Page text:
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The Glamorization of Activism

When you hear the word “Activist” or “Activism” what is the first thing that comes to mind?

Do you see images of people marching down highways with large signs calling for the end of oppressive systems of injustice?

Do you recall July 2, 1964, the day that President Lyndon. B. Johnson signed the Civil Rights Act into official U.S law, as Dr. Martin Luther King Jr. and his fellow civil rights activists looked on?

Do you envision large crowds of thousands with fists raised high while a speaker shouts emphatically the need for all of us to stand up and use our voice to disrupt racism and anti-Blackness in every area of society?

Or do you see hashtags and memes trending on social media, seeking to bring much needed attention to the gender wage gap, highlight and seek accountability for systemic islamophobia, statistics on police brutality, mass incarceration and other important issues?

If you imagined any or all of these things, I want to take the time to affirm for you that these are indeed images of activism that represent much of what it means to be an activist. According to the Merriam Webster Dictionary, an “Activist” is defined as

a person who uses or supports strong actions (such as public protests) in support of or opposition to one side of a controversial issue”

The images mentioned above, of laws being signed, large marches and big social media campaigns inspire us and remind us how important it is to take direct action in the face of oppressive and unjust systems that comprise the world we live in.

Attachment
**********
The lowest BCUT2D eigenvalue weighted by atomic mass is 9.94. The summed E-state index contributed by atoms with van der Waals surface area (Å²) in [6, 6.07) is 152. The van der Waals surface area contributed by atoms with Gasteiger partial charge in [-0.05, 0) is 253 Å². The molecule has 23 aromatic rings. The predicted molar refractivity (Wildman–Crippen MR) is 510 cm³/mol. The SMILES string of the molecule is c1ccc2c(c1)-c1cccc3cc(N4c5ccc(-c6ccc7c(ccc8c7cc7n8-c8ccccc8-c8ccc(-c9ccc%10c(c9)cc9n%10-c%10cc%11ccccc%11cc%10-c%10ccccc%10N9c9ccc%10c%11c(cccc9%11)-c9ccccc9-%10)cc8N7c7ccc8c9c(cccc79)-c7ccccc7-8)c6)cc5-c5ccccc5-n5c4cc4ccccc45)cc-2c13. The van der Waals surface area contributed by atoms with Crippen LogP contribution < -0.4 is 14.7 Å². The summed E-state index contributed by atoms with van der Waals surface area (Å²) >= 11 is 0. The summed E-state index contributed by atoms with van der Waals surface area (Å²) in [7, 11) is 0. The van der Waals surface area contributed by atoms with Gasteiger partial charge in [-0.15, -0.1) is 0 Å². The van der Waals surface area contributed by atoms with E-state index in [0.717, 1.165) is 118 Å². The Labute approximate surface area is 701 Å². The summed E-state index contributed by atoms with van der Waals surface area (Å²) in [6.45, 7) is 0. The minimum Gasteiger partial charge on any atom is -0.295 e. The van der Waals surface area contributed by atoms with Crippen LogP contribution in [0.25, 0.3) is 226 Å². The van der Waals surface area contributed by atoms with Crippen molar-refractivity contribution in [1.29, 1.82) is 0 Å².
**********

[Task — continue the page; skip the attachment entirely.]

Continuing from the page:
All that being said, I would like to get something out into the open for everyone to consider: there is more to activist work than protesting, marching, social media campaigns and triumphant moments of signed laws and instant success.

I have been involved in activist work, specifically anti-racist work for more than three years now. I am by no means an expert nor have I been fighting this fight the longest, not by any means. But as the world was rocked this summer by worldwide protests for Black Lives Matter, for equality calls for the end of white supremacy both nationally and internationally, I have been noticing a strange sort of glamorization of the term “activist” and “activism” in general.

Back in June, when the initial protests for George Floyd began, it seemed like everyone wanted to take to the streets, put up #blackouttuesdaty on their IG accounts and call themselves an activist. And while this was not reserved to any one group in particular, as a Black woman, it particularly rubbed me the wrong way seeing so many white people slap this term on themselves all because they went to one protest (if that), bought a BLM shirt and threw up a black square on June 2. I saw tv networks and popular magazine try and make activism into something they could market as “cool” “trendy” and “fashionable”. The memes created around Breonna Taylor’s murder, cradled in puns and glitter and pastel colors at first seemed liked a good idea but after awhile they seemed to do more harm than good. Back in July I woke up to a Tiktok of two white girls who put together a “BLM Activist Riot Wardrobe” complete with accessories and BLM earrings. They posed and took selfies giggling with a fist raised for the camera.